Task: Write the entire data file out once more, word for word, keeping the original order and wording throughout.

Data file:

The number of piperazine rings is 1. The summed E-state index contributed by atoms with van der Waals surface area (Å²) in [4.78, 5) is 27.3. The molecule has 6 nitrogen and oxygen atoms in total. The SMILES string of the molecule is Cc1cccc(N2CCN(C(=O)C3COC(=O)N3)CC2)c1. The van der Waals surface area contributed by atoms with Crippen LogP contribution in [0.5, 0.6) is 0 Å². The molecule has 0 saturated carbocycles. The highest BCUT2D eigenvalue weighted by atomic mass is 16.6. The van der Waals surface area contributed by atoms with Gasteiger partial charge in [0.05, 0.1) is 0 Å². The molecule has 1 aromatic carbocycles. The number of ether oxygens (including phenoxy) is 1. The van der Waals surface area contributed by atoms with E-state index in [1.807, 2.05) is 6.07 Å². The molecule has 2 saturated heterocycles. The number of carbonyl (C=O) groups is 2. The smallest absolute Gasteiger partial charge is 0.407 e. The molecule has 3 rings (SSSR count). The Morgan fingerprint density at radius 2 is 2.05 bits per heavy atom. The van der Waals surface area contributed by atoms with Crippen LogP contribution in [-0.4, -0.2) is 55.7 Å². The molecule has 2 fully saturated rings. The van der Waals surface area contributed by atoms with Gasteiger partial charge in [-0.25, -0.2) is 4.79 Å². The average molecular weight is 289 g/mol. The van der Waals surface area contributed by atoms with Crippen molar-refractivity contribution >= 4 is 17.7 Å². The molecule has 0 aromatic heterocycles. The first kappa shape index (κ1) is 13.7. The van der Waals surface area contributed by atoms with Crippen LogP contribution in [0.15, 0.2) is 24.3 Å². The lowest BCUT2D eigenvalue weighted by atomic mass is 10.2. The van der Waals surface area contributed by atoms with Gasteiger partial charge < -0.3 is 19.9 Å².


The number of piperazine rings is 1. The summed E-state index contributed by atoms with van der Waals surface area (Å²) in [4.78, 5) is 27.3. The molecule has 6 nitrogen and oxygen atoms in total. The SMILES string of the molecule is Cc1cccc(N2CCN(C(=O)C3COC(=O)N3)CC2)c1. The van der Waals surface area contributed by atoms with Crippen LogP contribution in [0.5, 0.6) is 0 Å². The molecule has 0 saturated carbocycles. The highest BCUT2D eigenvalue weighted by atomic mass is 16.6. The van der Waals surface area contributed by atoms with Gasteiger partial charge in [0.05, 0.1) is 0 Å². The molecule has 1 aromatic carbocycles. The number of ether oxygens (including phenoxy) is 1. The van der Waals surface area contributed by atoms with E-state index in [1.807, 2.05) is 6.07 Å². The molecule has 2 saturated heterocycles. The number of carbonyl (C=O) groups is 2. The smallest absolute Gasteiger partial charge is 0.407 e. The molecule has 3 rings (SSSR count). The Morgan fingerprint density at radius 2 is 2.05 bits per heavy atom. The van der Waals surface area contributed by atoms with Crippen LogP contribution in [-0.4, -0.2) is 55.7 Å². The molecule has 2 fully saturated rings. The van der Waals surface area contributed by atoms with Gasteiger partial charge in [-0.25, -0.2) is 4.79 Å². The average molecular weight is 289 g/mol. The van der Waals surface area contributed by atoms with Crippen molar-refractivity contribution >= 4 is 17.7 Å². The molecule has 0 aromatic heterocycles. The first kappa shape index (κ1) is 13.7. The van der Waals surface area contributed by atoms with Crippen LogP contribution in [0.15, 0.2) is 24.3 Å². The lowest BCUT2D eigenvalue weighted by atomic mass is 10.2. The van der Waals surface area contributed by atoms with Gasteiger partial charge < -0.3 is 19.9 Å².